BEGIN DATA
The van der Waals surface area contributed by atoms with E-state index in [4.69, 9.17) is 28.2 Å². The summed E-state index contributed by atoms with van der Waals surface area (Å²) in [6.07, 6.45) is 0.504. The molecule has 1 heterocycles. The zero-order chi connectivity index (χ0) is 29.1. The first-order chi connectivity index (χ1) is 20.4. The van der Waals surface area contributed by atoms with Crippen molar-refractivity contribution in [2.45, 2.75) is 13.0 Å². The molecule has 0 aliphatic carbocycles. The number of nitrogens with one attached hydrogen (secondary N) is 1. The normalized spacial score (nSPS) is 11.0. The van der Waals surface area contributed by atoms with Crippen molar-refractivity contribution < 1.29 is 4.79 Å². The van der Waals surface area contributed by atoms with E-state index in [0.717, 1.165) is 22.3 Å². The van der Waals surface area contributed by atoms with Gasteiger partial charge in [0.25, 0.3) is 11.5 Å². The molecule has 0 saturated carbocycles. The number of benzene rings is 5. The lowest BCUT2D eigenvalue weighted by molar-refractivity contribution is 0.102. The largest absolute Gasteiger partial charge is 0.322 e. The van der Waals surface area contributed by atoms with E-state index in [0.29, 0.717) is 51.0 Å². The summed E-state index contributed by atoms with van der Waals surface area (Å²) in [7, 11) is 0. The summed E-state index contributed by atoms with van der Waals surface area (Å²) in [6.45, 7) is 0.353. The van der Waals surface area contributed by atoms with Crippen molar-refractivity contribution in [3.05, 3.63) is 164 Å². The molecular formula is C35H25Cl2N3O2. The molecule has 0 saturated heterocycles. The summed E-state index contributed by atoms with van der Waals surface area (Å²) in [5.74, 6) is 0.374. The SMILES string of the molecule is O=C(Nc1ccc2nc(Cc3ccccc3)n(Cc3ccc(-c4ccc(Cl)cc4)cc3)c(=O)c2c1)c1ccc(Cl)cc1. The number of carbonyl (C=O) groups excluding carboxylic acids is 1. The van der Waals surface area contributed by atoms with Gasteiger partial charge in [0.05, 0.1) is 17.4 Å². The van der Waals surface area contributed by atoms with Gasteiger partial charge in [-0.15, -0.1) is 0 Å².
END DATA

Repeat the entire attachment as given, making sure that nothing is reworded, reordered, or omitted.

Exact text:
The van der Waals surface area contributed by atoms with E-state index in [4.69, 9.17) is 28.2 Å². The summed E-state index contributed by atoms with van der Waals surface area (Å²) in [6.07, 6.45) is 0.504. The molecule has 1 heterocycles. The zero-order chi connectivity index (χ0) is 29.1. The first-order chi connectivity index (χ1) is 20.4. The van der Waals surface area contributed by atoms with Crippen molar-refractivity contribution in [2.45, 2.75) is 13.0 Å². The molecule has 0 aliphatic carbocycles. The number of nitrogens with one attached hydrogen (secondary N) is 1. The normalized spacial score (nSPS) is 11.0. The van der Waals surface area contributed by atoms with Crippen molar-refractivity contribution < 1.29 is 4.79 Å². The van der Waals surface area contributed by atoms with E-state index in [0.717, 1.165) is 22.3 Å². The van der Waals surface area contributed by atoms with Gasteiger partial charge in [0.25, 0.3) is 11.5 Å². The molecule has 0 saturated carbocycles. The number of benzene rings is 5. The lowest BCUT2D eigenvalue weighted by molar-refractivity contribution is 0.102. The largest absolute Gasteiger partial charge is 0.322 e. The van der Waals surface area contributed by atoms with E-state index in [0.29, 0.717) is 51.0 Å². The summed E-state index contributed by atoms with van der Waals surface area (Å²) in [7, 11) is 0. The summed E-state index contributed by atoms with van der Waals surface area (Å²) in [6.45, 7) is 0.353. The van der Waals surface area contributed by atoms with Crippen molar-refractivity contribution in [3.05, 3.63) is 164 Å². The molecular formula is C35H25Cl2N3O2. The molecule has 0 saturated heterocycles. The summed E-state index contributed by atoms with van der Waals surface area (Å²) in [5.74, 6) is 0.374. The SMILES string of the molecule is O=C(Nc1ccc2nc(Cc3ccccc3)n(Cc3ccc(-c4ccc(Cl)cc4)cc3)c(=O)c2c1)c1ccc(Cl)cc1. The number of carbonyl (C=O) groups excluding carboxylic acids is 1. The van der Waals surface area contributed by atoms with Gasteiger partial charge in [0.05, 0.1) is 17.4 Å². The van der Waals surface area contributed by atoms with Gasteiger partial charge in [-0.15, -0.1) is 0 Å².